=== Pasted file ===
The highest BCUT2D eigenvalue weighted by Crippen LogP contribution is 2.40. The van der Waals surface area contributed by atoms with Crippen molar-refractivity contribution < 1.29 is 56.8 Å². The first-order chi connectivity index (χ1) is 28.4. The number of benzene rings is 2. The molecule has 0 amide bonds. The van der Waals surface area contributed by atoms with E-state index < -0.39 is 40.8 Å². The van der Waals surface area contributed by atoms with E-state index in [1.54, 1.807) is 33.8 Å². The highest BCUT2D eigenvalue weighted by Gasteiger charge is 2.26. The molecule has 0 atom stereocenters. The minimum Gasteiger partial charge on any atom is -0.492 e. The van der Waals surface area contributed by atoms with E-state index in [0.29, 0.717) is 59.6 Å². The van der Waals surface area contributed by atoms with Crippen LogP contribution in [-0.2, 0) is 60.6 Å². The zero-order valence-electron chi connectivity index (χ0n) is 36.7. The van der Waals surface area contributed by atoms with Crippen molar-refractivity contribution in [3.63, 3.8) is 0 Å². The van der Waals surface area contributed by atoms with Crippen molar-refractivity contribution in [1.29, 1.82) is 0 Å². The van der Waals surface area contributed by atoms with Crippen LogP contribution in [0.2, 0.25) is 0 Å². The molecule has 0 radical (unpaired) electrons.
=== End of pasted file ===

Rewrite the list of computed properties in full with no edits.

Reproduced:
The highest BCUT2D eigenvalue weighted by Crippen LogP contribution is 2.40. The van der Waals surface area contributed by atoms with Crippen molar-refractivity contribution < 1.29 is 56.8 Å². The first-order chi connectivity index (χ1) is 28.4. The number of benzene rings is 2. The molecule has 0 amide bonds. The van der Waals surface area contributed by atoms with E-state index < -0.39 is 40.8 Å². The van der Waals surface area contributed by atoms with E-state index in [1.54, 1.807) is 33.8 Å². The highest BCUT2D eigenvalue weighted by Gasteiger charge is 2.26. The molecule has 0 atom stereocenters. The minimum Gasteiger partial charge on any atom is -0.492 e. The van der Waals surface area contributed by atoms with E-state index in [0.29, 0.717) is 59.6 Å². The van der Waals surface area contributed by atoms with Crippen LogP contribution in [-0.2, 0) is 60.6 Å². The zero-order valence-electron chi connectivity index (χ0n) is 36.7. The van der Waals surface area contributed by atoms with Crippen molar-refractivity contribution in [3.63, 3.8) is 0 Å². The van der Waals surface area contributed by atoms with Crippen molar-refractivity contribution in [1.29, 1.82) is 0 Å². The van der Waals surface area contributed by atoms with Crippen LogP contribution in [0.2, 0.25) is 0 Å². The molecule has 0 radical (unpaired) electrons.